Mobile phones are set to arrive on the Underground by 2012, but mobile operators are being asked to share the installations costs
One of the last bastions of non-mobile phone coverage is set to fall in two years time, after Mayor Boris Johnson set a 2012 deadline for mobile phones on the London Underground.
For years, London commuters have had to endure cramped and overcrowded London Underground trains, and now they will have to put up with chatty passengers to boot, as a result of efforts to extend blanket mobile signal coverage below street level.
The plan to extend the mobile networks to the Underground have been mooted for years now, but the high installation cost has always led to those plans being shelved. Back in 2005 for example, then-Mayor Ken Livingstone asked for pitches on how best to bring a mobile network to the transport network, but the plans were shelved in 2009.
But now, according to the Sunday Telegraph, Mayor Boris Johnson is preparing to announce that virtually all of the City’s Tube network will have mobile phone reception by the 2012 Olympics.
And he has reportedly taken it upon himself to “bash heads together” in the mobile phone industry to make sure the plan goes ahead this time. To this end he is pushing the mobile phone operators to share the estimated £100 million cost of installing mobile coverage deep underground.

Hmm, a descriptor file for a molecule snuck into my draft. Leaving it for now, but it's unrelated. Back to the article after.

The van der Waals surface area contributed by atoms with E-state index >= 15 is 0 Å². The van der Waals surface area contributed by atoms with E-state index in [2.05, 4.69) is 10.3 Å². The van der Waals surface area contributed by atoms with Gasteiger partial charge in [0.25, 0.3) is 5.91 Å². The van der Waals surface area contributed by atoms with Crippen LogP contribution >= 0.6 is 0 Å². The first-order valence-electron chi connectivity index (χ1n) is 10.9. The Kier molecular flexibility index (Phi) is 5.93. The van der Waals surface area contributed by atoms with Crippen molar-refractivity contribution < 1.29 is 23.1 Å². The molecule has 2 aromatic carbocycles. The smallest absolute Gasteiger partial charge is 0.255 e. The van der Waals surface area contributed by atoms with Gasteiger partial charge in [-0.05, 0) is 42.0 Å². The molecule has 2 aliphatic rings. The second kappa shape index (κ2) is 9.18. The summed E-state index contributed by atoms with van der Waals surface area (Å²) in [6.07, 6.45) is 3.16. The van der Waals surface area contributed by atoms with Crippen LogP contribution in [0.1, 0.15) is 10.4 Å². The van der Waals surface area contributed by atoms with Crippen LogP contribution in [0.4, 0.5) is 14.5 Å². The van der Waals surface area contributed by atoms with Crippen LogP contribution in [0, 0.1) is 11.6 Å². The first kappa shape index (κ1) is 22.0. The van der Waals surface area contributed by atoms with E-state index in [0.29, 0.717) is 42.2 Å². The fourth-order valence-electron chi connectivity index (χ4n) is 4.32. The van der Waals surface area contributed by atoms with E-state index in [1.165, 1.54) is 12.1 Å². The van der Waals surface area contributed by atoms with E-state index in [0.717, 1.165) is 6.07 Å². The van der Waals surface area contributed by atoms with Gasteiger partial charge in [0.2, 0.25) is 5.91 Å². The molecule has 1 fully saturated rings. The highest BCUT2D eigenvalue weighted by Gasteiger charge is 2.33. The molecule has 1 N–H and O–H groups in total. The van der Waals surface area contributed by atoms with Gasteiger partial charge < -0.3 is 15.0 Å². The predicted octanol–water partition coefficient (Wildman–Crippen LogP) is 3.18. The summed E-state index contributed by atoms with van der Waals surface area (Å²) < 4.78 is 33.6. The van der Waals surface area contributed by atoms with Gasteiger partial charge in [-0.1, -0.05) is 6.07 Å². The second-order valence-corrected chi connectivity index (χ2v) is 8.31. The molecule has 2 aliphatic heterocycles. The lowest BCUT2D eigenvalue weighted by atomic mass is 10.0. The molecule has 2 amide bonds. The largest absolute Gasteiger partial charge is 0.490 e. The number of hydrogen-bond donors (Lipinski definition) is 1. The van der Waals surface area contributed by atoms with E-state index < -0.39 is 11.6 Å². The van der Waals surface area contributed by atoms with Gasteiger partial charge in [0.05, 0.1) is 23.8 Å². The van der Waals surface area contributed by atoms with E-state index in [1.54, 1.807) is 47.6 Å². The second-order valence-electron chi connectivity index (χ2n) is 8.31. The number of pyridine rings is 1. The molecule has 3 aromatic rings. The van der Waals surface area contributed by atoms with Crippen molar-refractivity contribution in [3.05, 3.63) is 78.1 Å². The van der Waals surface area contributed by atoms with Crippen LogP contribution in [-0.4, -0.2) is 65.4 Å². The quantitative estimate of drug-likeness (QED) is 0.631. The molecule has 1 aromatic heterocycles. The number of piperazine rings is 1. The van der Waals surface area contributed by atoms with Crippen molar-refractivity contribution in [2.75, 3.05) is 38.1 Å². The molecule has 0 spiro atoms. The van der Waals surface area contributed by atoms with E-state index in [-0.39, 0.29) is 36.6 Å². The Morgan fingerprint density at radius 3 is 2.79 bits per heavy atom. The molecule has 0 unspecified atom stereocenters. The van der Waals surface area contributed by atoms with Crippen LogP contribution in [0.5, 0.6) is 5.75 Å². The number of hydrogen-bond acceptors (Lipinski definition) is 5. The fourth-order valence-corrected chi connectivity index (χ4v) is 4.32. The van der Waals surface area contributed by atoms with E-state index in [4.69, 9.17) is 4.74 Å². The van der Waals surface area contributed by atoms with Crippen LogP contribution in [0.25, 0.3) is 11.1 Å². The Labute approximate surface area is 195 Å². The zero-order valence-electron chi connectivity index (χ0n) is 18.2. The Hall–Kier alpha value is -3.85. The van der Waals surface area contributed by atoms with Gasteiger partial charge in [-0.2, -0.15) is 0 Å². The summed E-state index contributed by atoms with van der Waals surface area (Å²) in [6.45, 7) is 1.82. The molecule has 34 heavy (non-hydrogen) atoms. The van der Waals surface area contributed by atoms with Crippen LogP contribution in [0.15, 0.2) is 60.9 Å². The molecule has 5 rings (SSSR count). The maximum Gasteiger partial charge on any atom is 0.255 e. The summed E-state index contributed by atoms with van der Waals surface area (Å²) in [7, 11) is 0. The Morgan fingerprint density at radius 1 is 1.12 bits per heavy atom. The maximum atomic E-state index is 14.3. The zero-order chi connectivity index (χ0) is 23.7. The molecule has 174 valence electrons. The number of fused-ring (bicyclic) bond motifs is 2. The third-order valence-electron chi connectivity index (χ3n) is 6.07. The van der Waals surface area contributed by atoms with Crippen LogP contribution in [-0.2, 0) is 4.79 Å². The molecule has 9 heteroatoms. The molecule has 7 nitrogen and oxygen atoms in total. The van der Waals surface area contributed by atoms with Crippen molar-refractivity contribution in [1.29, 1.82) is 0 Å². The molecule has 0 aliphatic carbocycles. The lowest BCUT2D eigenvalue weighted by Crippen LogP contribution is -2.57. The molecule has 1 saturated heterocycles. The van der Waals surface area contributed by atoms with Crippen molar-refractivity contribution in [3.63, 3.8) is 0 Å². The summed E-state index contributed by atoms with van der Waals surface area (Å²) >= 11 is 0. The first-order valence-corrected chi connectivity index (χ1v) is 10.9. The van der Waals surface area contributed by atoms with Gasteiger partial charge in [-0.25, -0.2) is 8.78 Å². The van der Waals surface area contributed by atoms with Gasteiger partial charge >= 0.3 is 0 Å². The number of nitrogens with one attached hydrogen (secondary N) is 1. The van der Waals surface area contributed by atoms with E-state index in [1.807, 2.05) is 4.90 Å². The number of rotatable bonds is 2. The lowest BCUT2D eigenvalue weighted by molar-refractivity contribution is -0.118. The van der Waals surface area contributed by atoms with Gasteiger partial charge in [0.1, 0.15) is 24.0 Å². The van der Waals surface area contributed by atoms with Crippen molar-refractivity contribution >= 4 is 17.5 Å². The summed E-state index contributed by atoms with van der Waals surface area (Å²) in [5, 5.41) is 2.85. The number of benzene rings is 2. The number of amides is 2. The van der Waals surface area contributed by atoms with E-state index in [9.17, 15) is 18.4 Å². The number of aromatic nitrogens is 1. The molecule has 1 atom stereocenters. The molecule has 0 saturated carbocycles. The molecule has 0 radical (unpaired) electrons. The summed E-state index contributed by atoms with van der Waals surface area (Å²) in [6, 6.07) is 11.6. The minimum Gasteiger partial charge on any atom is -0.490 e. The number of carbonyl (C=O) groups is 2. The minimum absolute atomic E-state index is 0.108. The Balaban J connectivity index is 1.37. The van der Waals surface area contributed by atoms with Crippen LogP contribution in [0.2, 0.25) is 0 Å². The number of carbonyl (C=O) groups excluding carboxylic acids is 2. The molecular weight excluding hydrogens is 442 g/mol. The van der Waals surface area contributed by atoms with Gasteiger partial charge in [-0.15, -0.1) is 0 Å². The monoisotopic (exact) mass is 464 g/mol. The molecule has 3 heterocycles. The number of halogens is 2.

It is understood that Johnson is also pushing for mobile coverage for the London to Paris Eurostar service.
The move comes at a time when most local government and public sector institutions are bracing themselves for tough cost-saving measures.
It is believed that mobile coverage will be provided between stations, by installing long transmitters on the top of the Tube’s tunnels, along with antennas placed at each end of the train carriage.
Yet the installation of blanket mobile phone coverage is likely to be tricky, given the conditions and the sheer density of users within such a confined location. Back in July Transport For London (TfL) confirmed that it had briefly suspended its London Underground Departure Board (Train Prediction) data, after it was swamped by “overwhelming demand by apps.”
That crash mirrors the increasing strain being felt on mobile networks, thanks to the increasing popularity of smartphones.
O2 for example blamed the data strain caused by smartphones such as the iPhone on a number of network failures last year. O2 has since scrapped its unlimited data bundles, as have many other operators.